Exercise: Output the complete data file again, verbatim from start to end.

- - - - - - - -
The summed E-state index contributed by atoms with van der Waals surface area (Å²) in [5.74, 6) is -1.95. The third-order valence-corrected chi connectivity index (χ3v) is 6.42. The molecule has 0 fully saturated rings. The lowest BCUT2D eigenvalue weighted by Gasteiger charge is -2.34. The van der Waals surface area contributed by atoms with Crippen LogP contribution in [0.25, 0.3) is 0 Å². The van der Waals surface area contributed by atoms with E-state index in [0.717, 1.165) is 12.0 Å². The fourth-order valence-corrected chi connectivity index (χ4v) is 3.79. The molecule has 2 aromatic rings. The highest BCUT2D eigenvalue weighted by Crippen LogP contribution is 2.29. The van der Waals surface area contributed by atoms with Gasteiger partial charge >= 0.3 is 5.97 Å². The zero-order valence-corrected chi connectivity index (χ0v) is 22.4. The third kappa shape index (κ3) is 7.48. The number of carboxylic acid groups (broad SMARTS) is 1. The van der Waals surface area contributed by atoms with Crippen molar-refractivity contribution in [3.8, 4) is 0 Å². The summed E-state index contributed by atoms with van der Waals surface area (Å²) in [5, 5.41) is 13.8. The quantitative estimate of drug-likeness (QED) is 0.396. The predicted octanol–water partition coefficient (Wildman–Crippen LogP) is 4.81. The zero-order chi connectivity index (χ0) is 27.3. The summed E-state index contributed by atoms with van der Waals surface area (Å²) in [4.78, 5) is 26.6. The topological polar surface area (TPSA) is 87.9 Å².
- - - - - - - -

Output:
The summed E-state index contributed by atoms with van der Waals surface area (Å²) in [5.74, 6) is -1.95. The third-order valence-corrected chi connectivity index (χ3v) is 6.42. The molecule has 0 fully saturated rings. The lowest BCUT2D eigenvalue weighted by Gasteiger charge is -2.34. The van der Waals surface area contributed by atoms with Crippen LogP contribution in [0.25, 0.3) is 0 Å². The van der Waals surface area contributed by atoms with E-state index in [0.717, 1.165) is 12.0 Å². The fourth-order valence-corrected chi connectivity index (χ4v) is 3.79. The molecule has 2 aromatic rings. The highest BCUT2D eigenvalue weighted by Crippen LogP contribution is 2.29. The van der Waals surface area contributed by atoms with Gasteiger partial charge >= 0.3 is 5.97 Å². The zero-order valence-corrected chi connectivity index (χ0v) is 22.4. The third kappa shape index (κ3) is 7.48. The number of carboxylic acid groups (broad SMARTS) is 1. The van der Waals surface area contributed by atoms with Crippen molar-refractivity contribution in [3.8, 4) is 0 Å². The summed E-state index contributed by atoms with van der Waals surface area (Å²) in [5, 5.41) is 13.8. The quantitative estimate of drug-likeness (QED) is 0.396. The predicted octanol–water partition coefficient (Wildman–Crippen LogP) is 4.81. The zero-order chi connectivity index (χ0) is 27.3. The summed E-state index contributed by atoms with van der Waals surface area (Å²) in [4.78, 5) is 26.6. The topological polar surface area (TPSA) is 87.9 Å².